Westside food distribution

Volunteers help to distribute food during a drive-thru giveaway held each Wednesday by the Westside Church of the Nazarene’s Tullahoma Family Food Ministry, which is partnering with the Montana Drive-In to help solve hunger issues in the community.  The food-distribution events will be held for families in need during the pandemic each Wednesday from 2-4 p.m. at the Montana Drive-In, located at 10251 Tullahoma Hwy. in Estill Springs. Volunteers pack food in the vehicles so participants can remain in their cars.

The Westside Church of the Nazarene’s Tullahoma Family Food Ministry recently partnered with the Montana Drive-In to distribute food to help solve hunger issues in the local community.

The food-distribution events will continue to be held during the pandemic each Wednesday from 2-4 p.m. at the Montana Drive-In, located at 10251 Tullahoma Hwy. in Estill Springs.

“We’ve been giving  food away at my church for a little more than a year,” coordinator David Statum said, “We outgrew our parking lots, so we asked Beth Rhoton, who owns the drive-in, if we could move there.”

The location is an ideal place to hold the event as food is distributed in a drive-through manner and placed in car trunks by volunteers, allowing people to stay in their cars while driving through lanes.

April 8 was the church’s first day to distribute food at the drive-in. An estimated 500 cars meandered their way through the lanes to collect food.

Beth Rhoton, owner of the Montana Drive-In, said: “We were excited by the opportunity to partner with them and help them with a suitable location, try to help raise some money for food and, of course, volunteer to make it happen.”

Reliable Rental Franklin County is supplying the equipment to help unload food trucks.

“We’re serving about 1,500 families and sharing about 100,000 pounds of food each week,” Statum said.

The church desires to spread God’s love in the community through this effort.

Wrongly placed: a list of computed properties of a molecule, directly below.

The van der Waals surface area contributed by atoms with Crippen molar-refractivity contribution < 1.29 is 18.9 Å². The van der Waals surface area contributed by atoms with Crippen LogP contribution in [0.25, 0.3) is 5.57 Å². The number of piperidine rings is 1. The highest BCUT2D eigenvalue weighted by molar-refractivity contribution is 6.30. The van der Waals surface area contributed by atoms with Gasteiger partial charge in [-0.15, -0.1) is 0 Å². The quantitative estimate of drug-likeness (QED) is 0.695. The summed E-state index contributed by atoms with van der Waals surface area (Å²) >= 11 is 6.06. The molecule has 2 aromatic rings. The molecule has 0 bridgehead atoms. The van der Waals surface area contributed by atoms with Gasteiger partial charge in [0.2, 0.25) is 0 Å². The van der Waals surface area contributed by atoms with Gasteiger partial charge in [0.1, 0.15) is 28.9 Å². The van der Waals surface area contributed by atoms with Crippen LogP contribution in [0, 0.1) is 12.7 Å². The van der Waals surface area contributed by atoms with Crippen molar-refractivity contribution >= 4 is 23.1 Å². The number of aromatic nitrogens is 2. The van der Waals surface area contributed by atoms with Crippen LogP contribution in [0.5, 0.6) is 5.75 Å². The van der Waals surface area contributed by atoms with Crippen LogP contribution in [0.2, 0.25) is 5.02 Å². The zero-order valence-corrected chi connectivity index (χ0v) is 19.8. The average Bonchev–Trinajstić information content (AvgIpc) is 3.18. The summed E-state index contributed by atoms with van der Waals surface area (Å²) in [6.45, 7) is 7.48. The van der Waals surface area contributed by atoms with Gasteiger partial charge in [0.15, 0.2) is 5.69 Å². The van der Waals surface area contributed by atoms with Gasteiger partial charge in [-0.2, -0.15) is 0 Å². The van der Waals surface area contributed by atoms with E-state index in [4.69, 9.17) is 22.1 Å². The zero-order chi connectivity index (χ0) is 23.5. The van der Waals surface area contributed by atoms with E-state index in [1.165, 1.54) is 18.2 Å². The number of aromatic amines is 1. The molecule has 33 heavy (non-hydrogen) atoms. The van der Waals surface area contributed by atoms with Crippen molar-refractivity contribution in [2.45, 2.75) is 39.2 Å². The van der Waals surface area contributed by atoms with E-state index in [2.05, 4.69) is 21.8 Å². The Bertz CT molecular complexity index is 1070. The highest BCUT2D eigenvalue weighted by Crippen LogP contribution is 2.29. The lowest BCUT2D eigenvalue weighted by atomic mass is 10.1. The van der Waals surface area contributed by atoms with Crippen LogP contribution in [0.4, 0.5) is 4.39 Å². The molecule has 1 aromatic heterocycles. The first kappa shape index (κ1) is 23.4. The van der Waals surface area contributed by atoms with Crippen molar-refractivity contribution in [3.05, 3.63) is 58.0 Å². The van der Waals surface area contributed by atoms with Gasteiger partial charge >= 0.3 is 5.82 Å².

“It’s an honor to help our families, friends and neighbors. That’s what we’re called to do, to love our neighbors, and what better way is there to share God’s love than to help our community,” Statum said.

He describes the distribution of food as a tangible gospel that brings people together.

“There is no division among us because of religious preferences or racial identity—those walls fall down when we realize that our greater purpose is greater than individual differences. We are one family, working together to help our community,” Statum said.

 Statum wants to make it clear that the food provided is not charity.

“There’s nothing charitable about what we do. Family takes care of family,” he said.

Statum said volunteers even distribute flowers as they go through the line.

“We work really hard to help make everyone feel like family. We want everyone to feel comfortable. It’s a very humbling experience to ask for help, but we’ve all needed help at times,” he said.

The church holds a family meeting and meal with all their volunteers before each food-distribution event with their church chaplain, Richard Reed.

“We have a few safety precautions we are taking because of coronavirus, but we are mainly keeping things the same at the church,” Statum said. “The police chief helped us out with making an efficient parking plan.”

Trucks with pallets of food arrive at the drive-in each Wednesday morning and volunteers then off-load and sort items.

Pallets are lined up for the entire length of the back row of the drive-in’s largest screen. To avoid a traffic jam on the main road, cars drive through single file and zig-zag through lanes using existing poles at the establishment.

“As they come through the ticket booth area, we have volunteers that assess how many families are represented in each car. They then place a paper under their wiper telling the volunteers how much food to give,” Rhoton said.

 The church supplies empty boxes for the food at the start of the line. But those who have boxes at home may bring them.

Food trucks are continually bringing in more food which is then placed in two lines down each side of the pallets with volunteers on each side to place food in trunks.

Ways you can help

A lot of people need help at this time, so do not hesitate to accept help if needed. And please check to see if neighbors, friends, and families may be in need of food.

Be reasonable when shopping at area stores and don’t hoard supplies.

If you are still working and can donate food or money to food banks, please continue to do so.

Westside Church of the Nazarene has a GoFundMe page as well as a PayPal account at www.paypal.me/familyfoodmin for those who are able to give in order to help with their effor